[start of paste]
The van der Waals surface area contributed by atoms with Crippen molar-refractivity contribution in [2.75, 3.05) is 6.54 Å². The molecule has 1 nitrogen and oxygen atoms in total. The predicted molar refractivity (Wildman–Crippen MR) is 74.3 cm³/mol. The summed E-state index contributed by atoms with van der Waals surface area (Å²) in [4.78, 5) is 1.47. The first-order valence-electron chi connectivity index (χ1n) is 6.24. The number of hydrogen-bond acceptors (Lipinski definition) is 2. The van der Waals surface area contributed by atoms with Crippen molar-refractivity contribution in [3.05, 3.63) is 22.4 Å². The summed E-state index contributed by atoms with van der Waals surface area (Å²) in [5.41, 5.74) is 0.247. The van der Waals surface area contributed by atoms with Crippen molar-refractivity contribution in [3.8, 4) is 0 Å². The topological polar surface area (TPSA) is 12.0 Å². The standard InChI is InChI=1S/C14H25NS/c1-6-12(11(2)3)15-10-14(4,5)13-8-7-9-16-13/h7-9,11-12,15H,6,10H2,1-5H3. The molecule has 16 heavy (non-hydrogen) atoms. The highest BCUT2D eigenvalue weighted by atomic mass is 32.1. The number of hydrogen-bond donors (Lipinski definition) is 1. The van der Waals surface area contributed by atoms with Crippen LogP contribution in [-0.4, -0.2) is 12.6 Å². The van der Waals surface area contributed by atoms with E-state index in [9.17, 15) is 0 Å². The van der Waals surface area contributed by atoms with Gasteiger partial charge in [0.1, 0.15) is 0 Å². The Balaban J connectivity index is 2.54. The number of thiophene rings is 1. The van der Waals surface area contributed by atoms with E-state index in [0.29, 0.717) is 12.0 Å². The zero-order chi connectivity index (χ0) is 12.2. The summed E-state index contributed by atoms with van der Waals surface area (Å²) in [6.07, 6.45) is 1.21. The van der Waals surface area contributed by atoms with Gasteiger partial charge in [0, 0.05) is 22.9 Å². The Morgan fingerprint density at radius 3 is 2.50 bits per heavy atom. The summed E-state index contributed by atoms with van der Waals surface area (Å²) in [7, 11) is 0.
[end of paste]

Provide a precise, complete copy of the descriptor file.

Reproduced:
The van der Waals surface area contributed by atoms with Crippen molar-refractivity contribution in [2.75, 3.05) is 6.54 Å². The molecule has 1 nitrogen and oxygen atoms in total. The predicted molar refractivity (Wildman–Crippen MR) is 74.3 cm³/mol. The summed E-state index contributed by atoms with van der Waals surface area (Å²) in [4.78, 5) is 1.47. The first-order valence-electron chi connectivity index (χ1n) is 6.24. The number of hydrogen-bond acceptors (Lipinski definition) is 2. The van der Waals surface area contributed by atoms with Crippen molar-refractivity contribution in [3.05, 3.63) is 22.4 Å². The summed E-state index contributed by atoms with van der Waals surface area (Å²) in [5.41, 5.74) is 0.247. The van der Waals surface area contributed by atoms with Crippen molar-refractivity contribution in [3.8, 4) is 0 Å². The topological polar surface area (TPSA) is 12.0 Å². The standard InChI is InChI=1S/C14H25NS/c1-6-12(11(2)3)15-10-14(4,5)13-8-7-9-16-13/h7-9,11-12,15H,6,10H2,1-5H3. The molecule has 16 heavy (non-hydrogen) atoms. The highest BCUT2D eigenvalue weighted by atomic mass is 32.1. The number of hydrogen-bond donors (Lipinski definition) is 1. The van der Waals surface area contributed by atoms with Crippen LogP contribution in [-0.4, -0.2) is 12.6 Å². The van der Waals surface area contributed by atoms with E-state index in [9.17, 15) is 0 Å². The van der Waals surface area contributed by atoms with Gasteiger partial charge in [0.1, 0.15) is 0 Å². The Balaban J connectivity index is 2.54. The number of thiophene rings is 1. The van der Waals surface area contributed by atoms with E-state index in [0.29, 0.717) is 12.0 Å². The zero-order chi connectivity index (χ0) is 12.2. The summed E-state index contributed by atoms with van der Waals surface area (Å²) in [6.07, 6.45) is 1.21. The van der Waals surface area contributed by atoms with Gasteiger partial charge in [0, 0.05) is 22.9 Å². The Morgan fingerprint density at radius 3 is 2.50 bits per heavy atom. The summed E-state index contributed by atoms with van der Waals surface area (Å²) in [7, 11) is 0.